The following sections first provide an overview of the general media coverage of the flood and then explore in more detail the articles that address chemical pollution and use narratives to frame the environmental risk of these pollutants.

Media coverage of the flood

Looking at the 3.5-month period following the flood, the quick Google search using the term “flood” on all URLs of the selected 28 newspapers revealed 8360 hits. Adding the term “climate change” as an associated cause of flooding generated 2250 hits. In contrast, the query using the terms “flood” and “pollutant”, to cover chemical pollution as an associated impact of the flood, only resulted in a number of 108 hits (Table 3). At first glance, this shows a stronger framing of the disaster in terms of its causes. However, this overview only presents a very limited picture. As will be shown in more detail below, the newspaper articles examined refer to pollution in many instances, for example, in relation to hygiene concerns, waste issues, and epidemic risks.

Table 3 Search hits on the websites of the 28 evaluated German newspapers at different times

We further compared the quick search results of the 3.5-month period following the flood with the 3.5-month period following its one-year anniversary. Search hits related to “flood” are very similar (8244 hits), while “flood” and “climate change” were mentioned about half as often as in the period immediately following the flood (1442 hits). The terms “flood” and “pollutant” were only mentioned 24 times.

Overview of articles dealing with chemical pollution

Of the articles selected from the detailed search, 189 out of 244 mention chemical pollutants, while the remaining 55 articles mainly address hygiene issues and epidemic risks. Most of the articles come from regional newspapers (Table 4). While national newspapers frequently report on flooding in general (see Table 3), coverage of flood-related chemical pollution is lower than in regional newspapers. However, the geographical scale of newspapers does not reveal any trend in the type of reporting.

Table 4 Type, number, and geographic scale of articles dealing with flood-related chemical pollution

Articles dealing with chemical pollution were grouped into three different categories depending on how they address the issue (Table 4). In many cases (50 articles), the main focus is on other topics than chemical pollution, which is only reported on marginally. Another part of the articles (36) focuses on the factual description of chemical emissions without addressing the consequences of pollution. The majority of articles (103) address these consequences and use four main narratives to frame the problem. We identified these in the 103 articles as: (i) Highlighting severe contamination of the environment with chemical pollutants causing serious environmental damage (31 articles), (ii) describing possible contamination but with uncertainty about the extent and consequences (39 articles), (iii) tending to give the all-clear and emphasizing that there is no severe long-term contamination (25 articles), and (iv) indicating continuous contamination that does not allow the all-clear to be given (8 articles). The narratives are described in detail in the next section.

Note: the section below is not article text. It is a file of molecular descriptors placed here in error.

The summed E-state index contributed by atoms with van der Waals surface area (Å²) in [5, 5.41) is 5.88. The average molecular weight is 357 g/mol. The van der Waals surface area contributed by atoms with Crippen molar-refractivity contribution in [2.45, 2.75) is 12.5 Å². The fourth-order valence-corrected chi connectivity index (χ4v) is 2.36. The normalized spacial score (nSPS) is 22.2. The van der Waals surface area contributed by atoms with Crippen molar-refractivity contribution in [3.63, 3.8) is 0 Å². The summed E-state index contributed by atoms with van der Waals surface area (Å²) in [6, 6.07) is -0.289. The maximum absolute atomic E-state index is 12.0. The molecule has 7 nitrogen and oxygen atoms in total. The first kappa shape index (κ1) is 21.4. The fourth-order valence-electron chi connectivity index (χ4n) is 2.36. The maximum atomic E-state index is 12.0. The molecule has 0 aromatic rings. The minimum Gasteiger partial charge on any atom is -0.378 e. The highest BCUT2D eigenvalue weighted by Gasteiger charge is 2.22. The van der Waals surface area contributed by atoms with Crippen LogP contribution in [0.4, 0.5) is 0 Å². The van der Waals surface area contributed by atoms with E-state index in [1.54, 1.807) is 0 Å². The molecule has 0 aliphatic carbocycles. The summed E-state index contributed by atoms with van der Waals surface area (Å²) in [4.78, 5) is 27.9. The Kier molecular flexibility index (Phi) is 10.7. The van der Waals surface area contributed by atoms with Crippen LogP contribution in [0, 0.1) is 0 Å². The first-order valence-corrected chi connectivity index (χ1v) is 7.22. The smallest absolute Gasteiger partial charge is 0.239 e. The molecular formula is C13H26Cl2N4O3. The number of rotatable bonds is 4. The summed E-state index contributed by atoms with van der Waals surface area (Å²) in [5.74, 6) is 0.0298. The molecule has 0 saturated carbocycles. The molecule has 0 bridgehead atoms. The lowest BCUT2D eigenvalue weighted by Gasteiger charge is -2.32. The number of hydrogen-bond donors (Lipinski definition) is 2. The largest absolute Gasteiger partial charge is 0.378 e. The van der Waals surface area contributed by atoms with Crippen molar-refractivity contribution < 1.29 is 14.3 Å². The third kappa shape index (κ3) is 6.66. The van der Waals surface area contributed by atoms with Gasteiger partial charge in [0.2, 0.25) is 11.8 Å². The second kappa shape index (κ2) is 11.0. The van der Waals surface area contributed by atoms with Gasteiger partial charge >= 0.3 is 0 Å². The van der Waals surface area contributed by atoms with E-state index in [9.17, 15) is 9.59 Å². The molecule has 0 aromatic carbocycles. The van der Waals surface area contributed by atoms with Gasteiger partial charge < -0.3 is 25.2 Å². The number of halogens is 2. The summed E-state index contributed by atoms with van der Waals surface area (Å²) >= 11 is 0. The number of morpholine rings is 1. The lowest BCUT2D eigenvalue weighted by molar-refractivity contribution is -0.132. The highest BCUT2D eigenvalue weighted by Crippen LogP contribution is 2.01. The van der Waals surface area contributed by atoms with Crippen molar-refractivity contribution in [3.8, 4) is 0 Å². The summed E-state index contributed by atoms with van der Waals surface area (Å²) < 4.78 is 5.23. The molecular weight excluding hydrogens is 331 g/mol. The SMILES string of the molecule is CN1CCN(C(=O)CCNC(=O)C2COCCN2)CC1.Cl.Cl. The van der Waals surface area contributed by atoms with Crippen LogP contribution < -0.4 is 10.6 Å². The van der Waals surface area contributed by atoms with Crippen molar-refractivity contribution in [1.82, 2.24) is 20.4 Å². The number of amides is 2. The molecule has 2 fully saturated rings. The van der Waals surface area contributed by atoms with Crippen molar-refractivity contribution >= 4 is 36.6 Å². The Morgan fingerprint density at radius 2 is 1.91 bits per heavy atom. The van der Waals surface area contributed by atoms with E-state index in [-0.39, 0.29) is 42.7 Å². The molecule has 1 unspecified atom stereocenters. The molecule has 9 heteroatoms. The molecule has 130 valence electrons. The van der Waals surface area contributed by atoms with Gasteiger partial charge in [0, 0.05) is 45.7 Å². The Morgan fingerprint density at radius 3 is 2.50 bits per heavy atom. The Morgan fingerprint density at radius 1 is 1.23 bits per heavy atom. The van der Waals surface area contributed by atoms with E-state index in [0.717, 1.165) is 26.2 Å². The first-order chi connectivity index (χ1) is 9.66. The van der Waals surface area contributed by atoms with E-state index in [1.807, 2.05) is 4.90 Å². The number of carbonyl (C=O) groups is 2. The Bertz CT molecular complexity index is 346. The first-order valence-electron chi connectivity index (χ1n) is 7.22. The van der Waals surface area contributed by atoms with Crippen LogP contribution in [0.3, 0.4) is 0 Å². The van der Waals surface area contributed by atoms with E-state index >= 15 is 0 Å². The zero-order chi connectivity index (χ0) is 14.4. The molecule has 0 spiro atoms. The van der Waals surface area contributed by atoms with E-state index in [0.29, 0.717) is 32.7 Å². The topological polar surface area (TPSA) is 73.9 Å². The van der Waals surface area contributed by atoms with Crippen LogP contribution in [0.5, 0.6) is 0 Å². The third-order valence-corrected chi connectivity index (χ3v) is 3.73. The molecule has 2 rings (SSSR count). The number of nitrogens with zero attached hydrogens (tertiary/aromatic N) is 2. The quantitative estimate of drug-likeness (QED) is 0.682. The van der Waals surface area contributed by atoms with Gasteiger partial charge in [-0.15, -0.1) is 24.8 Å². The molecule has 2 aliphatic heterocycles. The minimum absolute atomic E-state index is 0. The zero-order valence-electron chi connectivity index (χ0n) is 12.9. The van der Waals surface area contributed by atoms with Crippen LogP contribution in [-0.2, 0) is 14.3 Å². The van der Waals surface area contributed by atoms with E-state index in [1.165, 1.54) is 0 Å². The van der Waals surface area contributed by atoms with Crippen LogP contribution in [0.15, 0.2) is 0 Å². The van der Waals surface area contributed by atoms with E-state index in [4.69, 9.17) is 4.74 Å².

We further analyzed which specific pollutants or umbrella terms for pollutants are mentioned in the articles (Fig. 1). This analysis revealed a difference between articles that provide minor or descriptive coverage of the topic and the articles that use narratives. While articles with minor and descriptive reporting mainly focus on oil as contaminant (79.1% of articles), articles using narratives as problem frames list many different pollutants in addition to oil, with the umbrella term pollutants/chemicals being mentioned most frequently (78.6%). It should be noted that “oil” was the only term also used in the search, while the other chemical substances were not searched for, but were found in the newspaper articles using the umbrella term “pollutants/chemicals”. The descriptive reporting about oil contamination focuses on visible oil streaks and the smell of oil. It primarily addresses the problems associated with the disposal of oil-contaminated sludge, water, or soil. However, since the media analysis focuses on the framing of environmental risks of chemical pollution, the share of articles with descriptive or minor reporting was not further analyzed.

Fig. 1
figure 1

Pollutant terms used in chemical pollution articles [% of articles]. A Articles with minor and descriptive reporting (n = 86), B articles using narratives (n = 103). * “Other” includes terms only used in one article at a time: Arsenic, lye, phosphate, pharmaceuticals, perfluorinated surfactants, benzpyrene, and asbestos

Narratives as problem frames

Figure 2 shows the main lines of argument from each of the four identified narratives, sample quotes are given in the supplementary information (Additional file 1: Table S1 − S4). In all articles, these narratives are conveyed through direct or indirect statements by politicians, authorities, experts, or affected parties and do not reflect independent framing by journalists. Notably, external experts and scientists mostly convey the first narrative, while statements by politicians and authorities are more likely to be found in the other articles.

Fig. 2
figure 2

Main lines of argument from articles on flood-related chemical pollution using different narratives. Severe contamination (n = 31), uncertainty about contamination (n = 39), no severe long-term contamination (n = 25), continuous contamination (n = 8)

Narrative 1: Severe contamination